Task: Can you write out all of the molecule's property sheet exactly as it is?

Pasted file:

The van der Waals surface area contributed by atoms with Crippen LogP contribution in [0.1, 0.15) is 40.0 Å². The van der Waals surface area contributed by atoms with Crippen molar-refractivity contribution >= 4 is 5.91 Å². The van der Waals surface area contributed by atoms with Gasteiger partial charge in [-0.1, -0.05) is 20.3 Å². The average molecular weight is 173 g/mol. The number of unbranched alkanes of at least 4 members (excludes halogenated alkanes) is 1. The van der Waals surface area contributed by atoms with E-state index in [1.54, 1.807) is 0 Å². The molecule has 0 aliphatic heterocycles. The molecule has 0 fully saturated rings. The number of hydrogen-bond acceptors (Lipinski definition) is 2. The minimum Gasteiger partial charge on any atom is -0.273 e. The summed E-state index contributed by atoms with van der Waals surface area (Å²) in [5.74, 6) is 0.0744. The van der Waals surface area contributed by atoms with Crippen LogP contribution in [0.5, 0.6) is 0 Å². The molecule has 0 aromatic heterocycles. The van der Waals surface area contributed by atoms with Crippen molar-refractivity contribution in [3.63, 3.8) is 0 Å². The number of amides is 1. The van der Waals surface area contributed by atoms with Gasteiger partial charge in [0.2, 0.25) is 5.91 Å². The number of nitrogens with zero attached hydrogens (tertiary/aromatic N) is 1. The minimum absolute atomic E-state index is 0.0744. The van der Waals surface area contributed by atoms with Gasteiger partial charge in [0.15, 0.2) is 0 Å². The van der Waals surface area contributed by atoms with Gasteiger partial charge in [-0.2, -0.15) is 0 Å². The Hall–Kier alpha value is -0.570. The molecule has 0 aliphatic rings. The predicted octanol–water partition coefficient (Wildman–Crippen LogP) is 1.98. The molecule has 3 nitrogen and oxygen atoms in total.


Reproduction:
The van der Waals surface area contributed by atoms with Crippen LogP contribution in [0.1, 0.15) is 40.0 Å². The van der Waals surface area contributed by atoms with Crippen molar-refractivity contribution >= 4 is 5.91 Å². The van der Waals surface area contributed by atoms with Gasteiger partial charge in [-0.1, -0.05) is 20.3 Å². The average molecular weight is 173 g/mol. The number of unbranched alkanes of at least 4 members (excludes halogenated alkanes) is 1. The van der Waals surface area contributed by atoms with E-state index in [1.54, 1.807) is 0 Å². The molecule has 0 aliphatic heterocycles. The molecule has 0 fully saturated rings. The number of hydrogen-bond acceptors (Lipinski definition) is 2. The minimum Gasteiger partial charge on any atom is -0.273 e. The summed E-state index contributed by atoms with van der Waals surface area (Å²) in [5.74, 6) is 0.0744. The van der Waals surface area contributed by atoms with Crippen LogP contribution in [0.5, 0.6) is 0 Å². The molecule has 0 aromatic heterocycles. The van der Waals surface area contributed by atoms with Crippen molar-refractivity contribution in [3.63, 3.8) is 0 Å². The number of amides is 1. The van der Waals surface area contributed by atoms with Gasteiger partial charge in [0.2, 0.25) is 5.91 Å². The number of nitrogens with zero attached hydrogens (tertiary/aromatic N) is 1. The minimum absolute atomic E-state index is 0.0744. The van der Waals surface area contributed by atoms with Gasteiger partial charge in [0.15, 0.2) is 0 Å². The van der Waals surface area contributed by atoms with Gasteiger partial charge in [-0.2, -0.15) is 0 Å². The Hall–Kier alpha value is -0.570. The molecule has 0 aliphatic rings. The predicted octanol–water partition coefficient (Wildman–Crippen LogP) is 1.98. The molecule has 3 nitrogen and oxygen atoms in total.